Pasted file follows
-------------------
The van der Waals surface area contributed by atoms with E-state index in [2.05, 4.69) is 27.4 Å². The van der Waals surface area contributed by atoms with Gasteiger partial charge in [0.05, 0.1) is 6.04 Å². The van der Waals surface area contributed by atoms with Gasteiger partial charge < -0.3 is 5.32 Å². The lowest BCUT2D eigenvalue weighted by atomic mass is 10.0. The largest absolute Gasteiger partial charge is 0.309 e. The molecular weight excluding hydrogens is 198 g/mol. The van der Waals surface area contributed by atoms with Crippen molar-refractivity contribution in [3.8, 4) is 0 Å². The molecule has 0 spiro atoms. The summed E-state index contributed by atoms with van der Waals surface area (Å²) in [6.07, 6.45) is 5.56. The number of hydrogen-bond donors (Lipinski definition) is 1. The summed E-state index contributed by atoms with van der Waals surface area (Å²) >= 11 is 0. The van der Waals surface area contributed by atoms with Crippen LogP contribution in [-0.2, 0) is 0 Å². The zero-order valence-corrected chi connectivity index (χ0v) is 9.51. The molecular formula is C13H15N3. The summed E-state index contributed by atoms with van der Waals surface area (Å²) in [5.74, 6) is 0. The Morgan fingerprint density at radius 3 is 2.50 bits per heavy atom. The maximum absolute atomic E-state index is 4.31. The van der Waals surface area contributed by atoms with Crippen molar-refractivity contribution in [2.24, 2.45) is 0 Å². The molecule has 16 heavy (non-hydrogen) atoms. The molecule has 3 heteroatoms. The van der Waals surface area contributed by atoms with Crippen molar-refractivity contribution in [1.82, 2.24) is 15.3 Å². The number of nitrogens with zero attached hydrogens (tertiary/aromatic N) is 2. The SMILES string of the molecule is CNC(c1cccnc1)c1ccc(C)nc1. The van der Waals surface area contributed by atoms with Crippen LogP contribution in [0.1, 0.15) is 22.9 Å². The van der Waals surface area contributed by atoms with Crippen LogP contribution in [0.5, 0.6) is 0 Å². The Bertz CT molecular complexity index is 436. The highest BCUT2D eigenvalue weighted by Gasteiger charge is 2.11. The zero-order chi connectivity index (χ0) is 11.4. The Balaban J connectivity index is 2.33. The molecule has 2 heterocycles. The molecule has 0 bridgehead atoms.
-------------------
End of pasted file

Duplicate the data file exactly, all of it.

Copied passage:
The van der Waals surface area contributed by atoms with E-state index in [2.05, 4.69) is 27.4 Å². The van der Waals surface area contributed by atoms with Gasteiger partial charge in [0.05, 0.1) is 6.04 Å². The van der Waals surface area contributed by atoms with Gasteiger partial charge < -0.3 is 5.32 Å². The lowest BCUT2D eigenvalue weighted by atomic mass is 10.0. The largest absolute Gasteiger partial charge is 0.309 e. The molecular weight excluding hydrogens is 198 g/mol. The van der Waals surface area contributed by atoms with Crippen molar-refractivity contribution in [3.8, 4) is 0 Å². The molecule has 0 spiro atoms. The summed E-state index contributed by atoms with van der Waals surface area (Å²) in [6.07, 6.45) is 5.56. The number of hydrogen-bond donors (Lipinski definition) is 1. The summed E-state index contributed by atoms with van der Waals surface area (Å²) >= 11 is 0. The van der Waals surface area contributed by atoms with Crippen LogP contribution in [-0.2, 0) is 0 Å². The zero-order valence-corrected chi connectivity index (χ0v) is 9.51. The molecular formula is C13H15N3. The summed E-state index contributed by atoms with van der Waals surface area (Å²) in [5.74, 6) is 0. The Morgan fingerprint density at radius 3 is 2.50 bits per heavy atom. The maximum absolute atomic E-state index is 4.31. The van der Waals surface area contributed by atoms with Crippen molar-refractivity contribution in [2.24, 2.45) is 0 Å². The molecule has 16 heavy (non-hydrogen) atoms. The molecule has 3 heteroatoms. The van der Waals surface area contributed by atoms with Crippen molar-refractivity contribution in [1.82, 2.24) is 15.3 Å². The number of nitrogens with zero attached hydrogens (tertiary/aromatic N) is 2. The SMILES string of the molecule is CNC(c1cccnc1)c1ccc(C)nc1. The van der Waals surface area contributed by atoms with Crippen LogP contribution in [0.1, 0.15) is 22.9 Å². The van der Waals surface area contributed by atoms with Crippen LogP contribution in [0.5, 0.6) is 0 Å². The Bertz CT molecular complexity index is 436. The highest BCUT2D eigenvalue weighted by Gasteiger charge is 2.11. The zero-order chi connectivity index (χ0) is 11.4. The Balaban J connectivity index is 2.33. The molecule has 2 heterocycles. The molecule has 0 bridgehead atoms.